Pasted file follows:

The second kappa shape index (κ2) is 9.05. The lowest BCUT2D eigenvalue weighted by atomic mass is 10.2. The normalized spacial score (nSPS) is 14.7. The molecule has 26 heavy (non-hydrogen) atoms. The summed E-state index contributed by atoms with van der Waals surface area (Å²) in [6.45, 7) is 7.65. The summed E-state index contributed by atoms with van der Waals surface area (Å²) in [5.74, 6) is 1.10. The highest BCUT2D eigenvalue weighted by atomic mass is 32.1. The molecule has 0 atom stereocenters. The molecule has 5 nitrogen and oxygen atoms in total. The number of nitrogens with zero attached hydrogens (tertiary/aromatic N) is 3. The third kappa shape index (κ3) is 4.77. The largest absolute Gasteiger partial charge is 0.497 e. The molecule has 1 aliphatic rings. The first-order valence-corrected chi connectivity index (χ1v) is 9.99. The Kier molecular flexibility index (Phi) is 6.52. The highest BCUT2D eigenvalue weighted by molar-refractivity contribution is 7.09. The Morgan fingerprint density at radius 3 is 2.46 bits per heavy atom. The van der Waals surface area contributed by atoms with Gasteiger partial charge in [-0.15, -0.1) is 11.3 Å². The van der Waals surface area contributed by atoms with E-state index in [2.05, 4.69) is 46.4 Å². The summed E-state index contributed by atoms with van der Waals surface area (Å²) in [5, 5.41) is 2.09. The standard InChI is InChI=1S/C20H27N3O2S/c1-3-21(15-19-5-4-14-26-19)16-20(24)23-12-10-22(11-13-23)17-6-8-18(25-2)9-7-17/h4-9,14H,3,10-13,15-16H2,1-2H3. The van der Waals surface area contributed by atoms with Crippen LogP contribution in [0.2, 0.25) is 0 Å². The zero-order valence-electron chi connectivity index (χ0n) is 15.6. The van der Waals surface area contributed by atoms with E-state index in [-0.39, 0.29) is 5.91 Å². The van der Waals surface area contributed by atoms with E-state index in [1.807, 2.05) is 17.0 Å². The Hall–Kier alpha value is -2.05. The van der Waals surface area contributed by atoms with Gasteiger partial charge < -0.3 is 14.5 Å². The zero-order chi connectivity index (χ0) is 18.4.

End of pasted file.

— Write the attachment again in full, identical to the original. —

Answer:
The second kappa shape index (κ2) is 9.05. The lowest BCUT2D eigenvalue weighted by atomic mass is 10.2. The normalized spacial score (nSPS) is 14.7. The molecule has 26 heavy (non-hydrogen) atoms. The summed E-state index contributed by atoms with van der Waals surface area (Å²) in [6.45, 7) is 7.65. The summed E-state index contributed by atoms with van der Waals surface area (Å²) in [5.74, 6) is 1.10. The highest BCUT2D eigenvalue weighted by atomic mass is 32.1. The molecule has 0 atom stereocenters. The molecule has 5 nitrogen and oxygen atoms in total. The number of nitrogens with zero attached hydrogens (tertiary/aromatic N) is 3. The third kappa shape index (κ3) is 4.77. The largest absolute Gasteiger partial charge is 0.497 e. The molecule has 1 aliphatic rings. The first-order valence-corrected chi connectivity index (χ1v) is 9.99. The Kier molecular flexibility index (Phi) is 6.52. The highest BCUT2D eigenvalue weighted by molar-refractivity contribution is 7.09. The Morgan fingerprint density at radius 3 is 2.46 bits per heavy atom. The van der Waals surface area contributed by atoms with Gasteiger partial charge in [-0.15, -0.1) is 11.3 Å². The van der Waals surface area contributed by atoms with E-state index in [2.05, 4.69) is 46.4 Å². The summed E-state index contributed by atoms with van der Waals surface area (Å²) in [5, 5.41) is 2.09. The standard InChI is InChI=1S/C20H27N3O2S/c1-3-21(15-19-5-4-14-26-19)16-20(24)23-12-10-22(11-13-23)17-6-8-18(25-2)9-7-17/h4-9,14H,3,10-13,15-16H2,1-2H3. The van der Waals surface area contributed by atoms with Crippen LogP contribution in [0.2, 0.25) is 0 Å². The zero-order valence-electron chi connectivity index (χ0n) is 15.6. The van der Waals surface area contributed by atoms with E-state index in [-0.39, 0.29) is 5.91 Å². The van der Waals surface area contributed by atoms with E-state index in [1.807, 2.05) is 17.0 Å². The Hall–Kier alpha value is -2.05. The van der Waals surface area contributed by atoms with Gasteiger partial charge < -0.3 is 14.5 Å². The zero-order chi connectivity index (χ0) is 18.4.